The remaining undepreciated value of the asset after intervals is termed as Book Value. For example, it can be the value of an asset after three years of use or five years of use. It is found by subtracting the depreciated amount from the first cost or purchase value. Initially, the book value of an asset when depreciation has not occurred is equal to the Purchase Price or the First Cost.

Useful Life:

It is the life of the asset till which it can give the performance and can be beneficial for the owner. After completion of useful life, the asset is not economically feasible to use.

Salvage Value:

The value of an asset after its useful life is termed as Salvage value. It is the value of an asset at its disposal. It can be zero, positive and negative as well. The negative value means that we need more money to dispose it. For example, if you have machinery fitted and after its useful life, it is of no use. You must spend for dismantling the machinery and transport cost as well.

Methods of Deprecation:

There are many methods of depreciation, but we will cover the most commonly used methods. The methods in consideration are,

  1. Straight Line Depreciation Method
  2. Declining Balance Depreciation Method
  3. SOYD Depreciation Method
  4. MACRS (Modified Accelerated Cost Recovery System)

a)      Straight Line Depreciation Method:

It is the simplest method of depreciation. In this method, the annual depreciation remains the same throughout the useful life. For example, if the depreciation in the first year is $1000 then it will be as same as in the fifth year as well. The depreciation is constant.

The annual depreciation charge can be given as,

Straight Line Depreciation

The book value at nth interval can be given as,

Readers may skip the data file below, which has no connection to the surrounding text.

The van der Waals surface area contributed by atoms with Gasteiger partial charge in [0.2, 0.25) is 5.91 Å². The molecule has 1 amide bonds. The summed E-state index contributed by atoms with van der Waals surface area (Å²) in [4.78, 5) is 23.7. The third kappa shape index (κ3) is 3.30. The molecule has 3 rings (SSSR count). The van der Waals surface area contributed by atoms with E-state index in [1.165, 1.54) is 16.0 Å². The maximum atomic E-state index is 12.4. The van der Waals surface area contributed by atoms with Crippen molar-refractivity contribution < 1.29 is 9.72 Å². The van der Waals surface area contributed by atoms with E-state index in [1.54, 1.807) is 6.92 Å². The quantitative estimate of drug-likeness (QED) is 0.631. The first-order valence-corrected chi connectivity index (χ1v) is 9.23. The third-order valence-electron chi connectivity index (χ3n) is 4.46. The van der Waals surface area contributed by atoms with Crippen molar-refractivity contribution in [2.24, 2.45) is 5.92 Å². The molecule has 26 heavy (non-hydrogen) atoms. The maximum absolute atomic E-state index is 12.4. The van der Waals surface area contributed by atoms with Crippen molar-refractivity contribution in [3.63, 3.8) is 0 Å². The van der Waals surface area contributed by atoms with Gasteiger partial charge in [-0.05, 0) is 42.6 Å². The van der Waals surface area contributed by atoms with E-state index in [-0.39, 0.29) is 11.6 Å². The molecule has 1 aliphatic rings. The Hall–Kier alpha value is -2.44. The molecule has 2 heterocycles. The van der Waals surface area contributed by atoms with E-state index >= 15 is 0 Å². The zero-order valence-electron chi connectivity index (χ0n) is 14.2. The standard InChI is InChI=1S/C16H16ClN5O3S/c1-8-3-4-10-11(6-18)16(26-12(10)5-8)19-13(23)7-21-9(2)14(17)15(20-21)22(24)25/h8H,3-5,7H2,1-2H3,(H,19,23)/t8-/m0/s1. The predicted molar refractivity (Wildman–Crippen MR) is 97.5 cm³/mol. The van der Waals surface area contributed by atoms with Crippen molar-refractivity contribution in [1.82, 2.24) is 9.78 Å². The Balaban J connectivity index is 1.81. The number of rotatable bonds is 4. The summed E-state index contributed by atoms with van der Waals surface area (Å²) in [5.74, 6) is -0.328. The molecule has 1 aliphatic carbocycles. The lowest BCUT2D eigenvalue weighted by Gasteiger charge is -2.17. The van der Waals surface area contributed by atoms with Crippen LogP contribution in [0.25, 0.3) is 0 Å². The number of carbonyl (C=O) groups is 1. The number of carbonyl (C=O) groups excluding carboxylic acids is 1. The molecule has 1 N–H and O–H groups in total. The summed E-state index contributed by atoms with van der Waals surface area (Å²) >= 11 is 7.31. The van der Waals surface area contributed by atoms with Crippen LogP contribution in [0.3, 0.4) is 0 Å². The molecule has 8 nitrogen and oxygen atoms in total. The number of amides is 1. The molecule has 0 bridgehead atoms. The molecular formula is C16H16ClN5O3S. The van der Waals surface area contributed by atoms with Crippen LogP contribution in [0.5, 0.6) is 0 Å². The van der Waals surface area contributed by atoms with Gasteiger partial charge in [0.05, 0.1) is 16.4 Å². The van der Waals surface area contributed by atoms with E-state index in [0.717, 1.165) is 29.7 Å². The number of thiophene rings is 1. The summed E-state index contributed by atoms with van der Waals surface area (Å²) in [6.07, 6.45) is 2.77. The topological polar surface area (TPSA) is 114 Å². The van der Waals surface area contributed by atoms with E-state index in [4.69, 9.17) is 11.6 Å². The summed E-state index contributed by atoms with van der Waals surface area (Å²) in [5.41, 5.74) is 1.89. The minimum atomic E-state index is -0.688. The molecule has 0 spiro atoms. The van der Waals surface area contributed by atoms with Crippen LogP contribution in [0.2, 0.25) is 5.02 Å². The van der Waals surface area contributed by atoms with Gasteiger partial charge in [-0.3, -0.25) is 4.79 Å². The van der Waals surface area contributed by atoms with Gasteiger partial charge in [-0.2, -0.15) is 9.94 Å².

Book Value of Straight Line Depreciation Method

Where,

DC = Depreciation Charge

BV = Book Value

P = First Cost

S = Salvage Value

N = Intervals of Useful Life

n = No of intervals passed

 

Example 1:

A person has purchased machinery for the cost of $100,000. The useful life of the machinery is said to be 20 years. The salvage value will be $0. Calculate the Annual depreciation charge and the book value at each interval using the Straight Line Depreciation Method.

Solution:

The Annual Depreciation Charge can be found as,

This means the value of the asset will be depreciated by $5000 after each year.

Hence the book value of the asset after one year can be found as,

The book value of the asset after three years can be found as,

Similarly, the Book value at each year can be found.

Straight Line Depreciation

Notice that the value at the book value at the end of useful life is $0 which is Salvage Value.

Example 2:

An asset is purchased at a cost of $15,000. It has a useful life of 7 years and has a salvage value of $1000. Calculate the Annual depreciation charge and the book value at each interval using the Straight Line Depreciation Method.

Solution:

The Annual Depreciation Charge can be found as,

This means the value of the asset will be depreciated by $2000 after each year.

Hence the book value of the asset after one year can be found as,

The other value can be found in a similar fashion as,

Straight Line Deprecation

The Book value at after useful life is $1,000 which is the salvage value.